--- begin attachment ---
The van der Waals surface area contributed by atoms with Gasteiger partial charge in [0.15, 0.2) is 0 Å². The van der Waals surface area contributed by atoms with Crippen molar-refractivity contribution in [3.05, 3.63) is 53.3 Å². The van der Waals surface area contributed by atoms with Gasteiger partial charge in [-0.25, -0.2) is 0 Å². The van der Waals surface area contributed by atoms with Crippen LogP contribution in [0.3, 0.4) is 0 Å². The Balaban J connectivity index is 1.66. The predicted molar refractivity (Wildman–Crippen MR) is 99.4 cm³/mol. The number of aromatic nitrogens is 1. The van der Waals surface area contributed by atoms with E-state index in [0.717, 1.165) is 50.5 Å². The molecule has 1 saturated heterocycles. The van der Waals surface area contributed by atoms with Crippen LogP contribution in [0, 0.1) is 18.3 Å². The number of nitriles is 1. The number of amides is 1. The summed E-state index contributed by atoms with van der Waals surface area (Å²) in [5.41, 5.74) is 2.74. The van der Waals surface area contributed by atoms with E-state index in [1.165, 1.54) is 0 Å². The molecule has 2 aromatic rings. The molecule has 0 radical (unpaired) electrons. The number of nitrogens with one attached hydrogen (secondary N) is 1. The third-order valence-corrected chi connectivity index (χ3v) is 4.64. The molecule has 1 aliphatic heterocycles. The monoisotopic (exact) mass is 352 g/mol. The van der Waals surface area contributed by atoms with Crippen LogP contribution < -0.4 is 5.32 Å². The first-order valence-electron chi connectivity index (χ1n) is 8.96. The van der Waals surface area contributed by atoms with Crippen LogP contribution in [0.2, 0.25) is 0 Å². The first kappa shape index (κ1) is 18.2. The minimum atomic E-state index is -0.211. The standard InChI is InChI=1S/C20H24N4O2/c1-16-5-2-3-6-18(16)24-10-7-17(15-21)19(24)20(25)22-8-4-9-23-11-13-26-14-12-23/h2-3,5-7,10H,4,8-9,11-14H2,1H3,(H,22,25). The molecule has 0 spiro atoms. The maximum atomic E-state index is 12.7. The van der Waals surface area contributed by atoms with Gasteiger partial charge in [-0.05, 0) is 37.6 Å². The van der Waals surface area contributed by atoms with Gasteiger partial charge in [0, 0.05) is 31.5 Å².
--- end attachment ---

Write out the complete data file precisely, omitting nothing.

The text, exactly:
The van der Waals surface area contributed by atoms with Gasteiger partial charge in [0.15, 0.2) is 0 Å². The van der Waals surface area contributed by atoms with Crippen molar-refractivity contribution in [3.05, 3.63) is 53.3 Å². The van der Waals surface area contributed by atoms with Gasteiger partial charge in [-0.25, -0.2) is 0 Å². The van der Waals surface area contributed by atoms with Crippen LogP contribution in [0.3, 0.4) is 0 Å². The Balaban J connectivity index is 1.66. The predicted molar refractivity (Wildman–Crippen MR) is 99.4 cm³/mol. The number of aromatic nitrogens is 1. The van der Waals surface area contributed by atoms with E-state index in [0.717, 1.165) is 50.5 Å². The molecule has 1 saturated heterocycles. The van der Waals surface area contributed by atoms with Crippen LogP contribution in [0, 0.1) is 18.3 Å². The number of nitriles is 1. The number of amides is 1. The summed E-state index contributed by atoms with van der Waals surface area (Å²) in [5.41, 5.74) is 2.74. The van der Waals surface area contributed by atoms with E-state index in [1.165, 1.54) is 0 Å². The molecule has 2 aromatic rings. The molecule has 0 radical (unpaired) electrons. The number of nitrogens with one attached hydrogen (secondary N) is 1. The third-order valence-corrected chi connectivity index (χ3v) is 4.64. The molecule has 1 aliphatic heterocycles. The monoisotopic (exact) mass is 352 g/mol. The van der Waals surface area contributed by atoms with Crippen LogP contribution < -0.4 is 5.32 Å². The first-order valence-electron chi connectivity index (χ1n) is 8.96. The van der Waals surface area contributed by atoms with Crippen LogP contribution in [0.2, 0.25) is 0 Å². The first kappa shape index (κ1) is 18.2. The minimum atomic E-state index is -0.211. The standard InChI is InChI=1S/C20H24N4O2/c1-16-5-2-3-6-18(16)24-10-7-17(15-21)19(24)20(25)22-8-4-9-23-11-13-26-14-12-23/h2-3,5-7,10H,4,8-9,11-14H2,1H3,(H,22,25). The molecule has 0 spiro atoms. The maximum atomic E-state index is 12.7. The van der Waals surface area contributed by atoms with Gasteiger partial charge in [-0.05, 0) is 37.6 Å². The van der Waals surface area contributed by atoms with Gasteiger partial charge in [0, 0.05) is 31.5 Å².